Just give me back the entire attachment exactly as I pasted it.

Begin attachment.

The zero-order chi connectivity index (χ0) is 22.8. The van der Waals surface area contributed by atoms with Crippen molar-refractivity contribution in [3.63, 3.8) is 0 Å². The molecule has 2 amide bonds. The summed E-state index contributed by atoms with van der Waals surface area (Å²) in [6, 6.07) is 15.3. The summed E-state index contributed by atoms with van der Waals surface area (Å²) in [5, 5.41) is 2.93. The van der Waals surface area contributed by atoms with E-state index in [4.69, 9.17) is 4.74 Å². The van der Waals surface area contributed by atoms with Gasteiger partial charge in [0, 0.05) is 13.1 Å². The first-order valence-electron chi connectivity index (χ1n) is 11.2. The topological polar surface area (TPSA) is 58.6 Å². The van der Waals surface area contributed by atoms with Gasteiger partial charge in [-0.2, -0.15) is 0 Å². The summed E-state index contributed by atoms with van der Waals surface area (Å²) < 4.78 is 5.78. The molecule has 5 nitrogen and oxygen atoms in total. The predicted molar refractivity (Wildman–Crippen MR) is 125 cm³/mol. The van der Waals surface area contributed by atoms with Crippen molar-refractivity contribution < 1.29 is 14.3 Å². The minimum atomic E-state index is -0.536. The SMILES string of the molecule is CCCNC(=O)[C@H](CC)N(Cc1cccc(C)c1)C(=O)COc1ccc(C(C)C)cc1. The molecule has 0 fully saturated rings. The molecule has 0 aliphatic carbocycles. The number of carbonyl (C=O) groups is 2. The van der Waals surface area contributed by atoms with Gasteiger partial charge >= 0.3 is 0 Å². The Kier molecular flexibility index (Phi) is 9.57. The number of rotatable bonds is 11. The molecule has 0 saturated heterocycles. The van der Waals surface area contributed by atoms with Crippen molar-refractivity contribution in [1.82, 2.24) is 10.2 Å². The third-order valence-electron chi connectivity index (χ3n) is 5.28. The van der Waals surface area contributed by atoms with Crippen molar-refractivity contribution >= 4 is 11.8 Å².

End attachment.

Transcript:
The zero-order chi connectivity index (χ0) is 22.8. The van der Waals surface area contributed by atoms with Crippen molar-refractivity contribution in [3.63, 3.8) is 0 Å². The molecule has 2 amide bonds. The summed E-state index contributed by atoms with van der Waals surface area (Å²) in [6, 6.07) is 15.3. The summed E-state index contributed by atoms with van der Waals surface area (Å²) in [5, 5.41) is 2.93. The van der Waals surface area contributed by atoms with E-state index in [4.69, 9.17) is 4.74 Å². The van der Waals surface area contributed by atoms with Gasteiger partial charge in [0, 0.05) is 13.1 Å². The first-order valence-electron chi connectivity index (χ1n) is 11.2. The topological polar surface area (TPSA) is 58.6 Å². The van der Waals surface area contributed by atoms with Gasteiger partial charge in [-0.2, -0.15) is 0 Å². The summed E-state index contributed by atoms with van der Waals surface area (Å²) < 4.78 is 5.78. The molecule has 5 nitrogen and oxygen atoms in total. The predicted molar refractivity (Wildman–Crippen MR) is 125 cm³/mol. The van der Waals surface area contributed by atoms with Crippen molar-refractivity contribution < 1.29 is 14.3 Å². The minimum atomic E-state index is -0.536. The SMILES string of the molecule is CCCNC(=O)[C@H](CC)N(Cc1cccc(C)c1)C(=O)COc1ccc(C(C)C)cc1. The molecule has 0 fully saturated rings. The molecule has 0 aliphatic carbocycles. The number of carbonyl (C=O) groups is 2. The van der Waals surface area contributed by atoms with Gasteiger partial charge >= 0.3 is 0 Å². The Kier molecular flexibility index (Phi) is 9.57. The number of rotatable bonds is 11. The molecule has 0 saturated heterocycles. The van der Waals surface area contributed by atoms with Crippen molar-refractivity contribution in [1.82, 2.24) is 10.2 Å². The third-order valence-electron chi connectivity index (χ3n) is 5.28. The van der Waals surface area contributed by atoms with Crippen molar-refractivity contribution >= 4 is 11.8 Å².